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Jackson v. N'Genuity Enterprises, Co.

United States District Court, N.D. Illinois, Eastern Division

August 28, 2014

VINCENT E. JACKSON, Plaintiff,
v.
N'GENUITY ENTERPRISES, CO. and ALFRED BOWEN, Defendants.

OPINION AND ORDER

JOAN H. LEFKOW, District Judge.

Plaintiff Vincent E. Jackson filed this suit against N'Genuity Enterprises, Co. ("N'Genuity") and Alfred Bowen for breach of fiduciary duty and violations of Arizona state law. Bowen has moved to dismiss under Federal Rules of Civil Procedure 12(b)(2) and 12(b)(3).[1] (Dkt. 13.) For the reasons stated below, the motion to dismiss is denied.

BACKGROUND[2]

I. N'Genuity's Formation and Jackson's 2009 Suit

In April 2001, Jackson and Bowen's wife, Valerie Littlechief, formed N'Genuity, a wholesale food distributor. N'Genuity is an Arizona corporation with its principal place of business in Arizona. (Dkt. 1 ("Compl.") ¶¶ 6, 8.) Littlechief, an Arizona citizen, served as N'Genuity's president and owned 51% of the shares, while Jackson, an Illinois citizen, was its secretary and owned the remaining shares. ( Id. ¶¶ 8-9.) Between 2007 and 2009, Jackson grew suspicious that Littlechief was misappropriating corporate funds and using them to pay personal expenses and to pay family members who were not N'Genuity employees, including her husband and defendant in this suit, Bowen. ( Id. ¶ 1; dkt. 24, Ex. 3 ¶¶ 23-24.) Jackson also suspected that Littlechief and other N'Genuity directors were attempting to dilute his shares. (Compl., Ex. 1 at 56.)

In 2009, Jackson filed case number 09 C 6010 in this court against N'Genuity, Littlechief, Bowen, and Bowen's son Dustin Bowen (an N'Genuity director), among others, for breach of fiduciary duty, violation of the Arizona Business Corporation Act, and civil conspiracy, and other claims ("the 2009 suit").[3] ( Id. ¶ 1.) Many of the defendants in the 2009 suit, including N'Genuity, filed for bankruptcy protection and Jackson's claims against N'Genuity were tried before a bankruptcy court in Arizona. ( Id. ¶¶ 1, 45.) The bankruptcy court awarded Jackson $500, 000 and litigation expenses. It ordered that Jackson retain 49% interest in the reorganized company and that he be given notice of all N'Genuity meetings. ( Id., Ex. 1 at 102-03.) This court retained jurisdiction over Jackson's claims in the 2009 suit during the pendency of the bankruptcy proceedings, and that suit is still ongoing in this court.

II. Events Giving Rise to Jackson's Current Claims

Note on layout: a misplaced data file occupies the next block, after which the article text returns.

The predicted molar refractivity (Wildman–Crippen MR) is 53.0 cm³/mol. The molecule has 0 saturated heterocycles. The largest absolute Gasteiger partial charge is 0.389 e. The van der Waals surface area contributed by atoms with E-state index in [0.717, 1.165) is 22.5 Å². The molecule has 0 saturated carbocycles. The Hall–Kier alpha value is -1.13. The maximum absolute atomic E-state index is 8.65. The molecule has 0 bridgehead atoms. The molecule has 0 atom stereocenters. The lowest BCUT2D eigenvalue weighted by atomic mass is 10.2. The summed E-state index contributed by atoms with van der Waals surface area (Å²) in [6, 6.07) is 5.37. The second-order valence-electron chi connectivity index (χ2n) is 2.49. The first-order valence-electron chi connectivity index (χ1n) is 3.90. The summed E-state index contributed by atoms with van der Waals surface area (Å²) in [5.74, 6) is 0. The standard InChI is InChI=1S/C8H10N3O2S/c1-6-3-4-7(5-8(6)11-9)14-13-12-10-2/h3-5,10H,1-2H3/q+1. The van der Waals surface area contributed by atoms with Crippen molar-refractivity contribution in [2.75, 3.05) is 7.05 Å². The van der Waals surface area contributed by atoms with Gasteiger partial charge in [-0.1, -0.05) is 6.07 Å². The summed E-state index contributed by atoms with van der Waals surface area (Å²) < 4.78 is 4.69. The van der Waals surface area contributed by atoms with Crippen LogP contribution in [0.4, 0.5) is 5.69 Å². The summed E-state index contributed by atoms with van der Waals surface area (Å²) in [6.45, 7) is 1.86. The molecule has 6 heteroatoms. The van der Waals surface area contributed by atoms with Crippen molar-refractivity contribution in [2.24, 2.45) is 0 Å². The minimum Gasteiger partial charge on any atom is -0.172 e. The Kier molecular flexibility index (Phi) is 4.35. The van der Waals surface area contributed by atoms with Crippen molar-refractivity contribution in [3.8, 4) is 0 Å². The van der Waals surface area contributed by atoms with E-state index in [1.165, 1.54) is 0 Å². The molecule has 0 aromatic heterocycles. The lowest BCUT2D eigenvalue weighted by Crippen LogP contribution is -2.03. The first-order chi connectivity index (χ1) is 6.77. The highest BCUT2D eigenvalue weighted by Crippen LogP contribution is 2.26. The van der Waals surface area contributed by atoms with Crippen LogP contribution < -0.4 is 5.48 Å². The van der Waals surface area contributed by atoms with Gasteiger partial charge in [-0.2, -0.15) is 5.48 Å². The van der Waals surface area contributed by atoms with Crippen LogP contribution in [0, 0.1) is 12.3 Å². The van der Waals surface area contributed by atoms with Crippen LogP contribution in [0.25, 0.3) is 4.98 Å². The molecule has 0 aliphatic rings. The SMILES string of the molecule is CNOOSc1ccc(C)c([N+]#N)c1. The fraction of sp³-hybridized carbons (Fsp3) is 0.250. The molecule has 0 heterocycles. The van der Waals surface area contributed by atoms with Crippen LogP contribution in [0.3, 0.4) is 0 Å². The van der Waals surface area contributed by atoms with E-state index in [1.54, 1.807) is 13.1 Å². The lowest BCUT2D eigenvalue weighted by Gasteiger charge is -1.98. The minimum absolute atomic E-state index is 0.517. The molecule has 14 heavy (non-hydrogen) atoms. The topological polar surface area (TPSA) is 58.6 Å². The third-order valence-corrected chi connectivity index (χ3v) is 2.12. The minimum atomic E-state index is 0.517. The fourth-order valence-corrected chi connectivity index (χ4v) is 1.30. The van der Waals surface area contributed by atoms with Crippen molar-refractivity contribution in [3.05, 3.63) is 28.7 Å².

The Arizona bankruptcy court confirmed N'Genuity's bankruptcy plan in April 2012 and N'Genuity's pre-bankruptcy debts were discharged as provided in the confirmation order. ( Id. ¶ 44.) Jackson alleges that the reorganized N'Genuity, under Bowen's direction, [4] has continued to misappropriate funds and engage in other nefarious acts. For example, it has paid Bowen and his family members substantial amounts of money, both directly and through companies wholly owned by Bowen or his family members, in an attempt to render itself "equity poor." ( Id. ¶¶ 54-57, 64-66, 70-72, 76, 78-80, 82-84.) This has devalued Jackson's interest in the company. ( Id. ¶¶ 57, 81, 94.) And, to cover up its misconduct, it has refused to produce financial records to Jackson for inspection.

Based on this post-discharge misconduct, Jackson filed a second suit against Bowen and N'Genuity in this court.[5] He asserts a claim for violation of the Arizona Business Corporation Act, § 10-1602, against N'Genuity (Count I), seeks appointment of a receiver for N'Genuity (Count II), asserts a claim for breach of fiduciary duty against Bowen (Count III), and seeks an injunction barring dilution or Jackson's ownership interest in N'Genuity, payments or loans to Bowen and his family members for personal expenses, and the transfer of N'Genuity's assets or funds to any business entity in which Bowen or his family members have an ownership interest (Count IV). Bowen now moves to dismiss the complaint against him on personal jurisdiction and venue grounds.

III. Bowen's Contacts with Illinois

According to Jackson, Bowen has maintained contacts with Illinois by daily communications with Jackson (who works out of his home in Illinois) between 2001 and 2008. (Dkt. 24, Ex. 3 ¶ 11.) He travelled to Illinois to meet with Jackson about N'Genuity in Bolingbrook on November 8, 2008, and participated in the 2009 suit, including attending a hearing on November 29, 2011. (Compl. ¶ 20.) Additionally, Jackson alleges that Bowen traveled to Illinois "on behalf of N'Genuity to attend food shows and corporate meetings." ( Id. ) More generally, Jackson alleges that Bowen has managed N'Genuity over the past few years and has alternately produced or refused to produce financial records to Jackson and has engaged in misrepresentation and misconduct to reduce Jackson's his share of profits.

ANALYSIS

I. Personal ...


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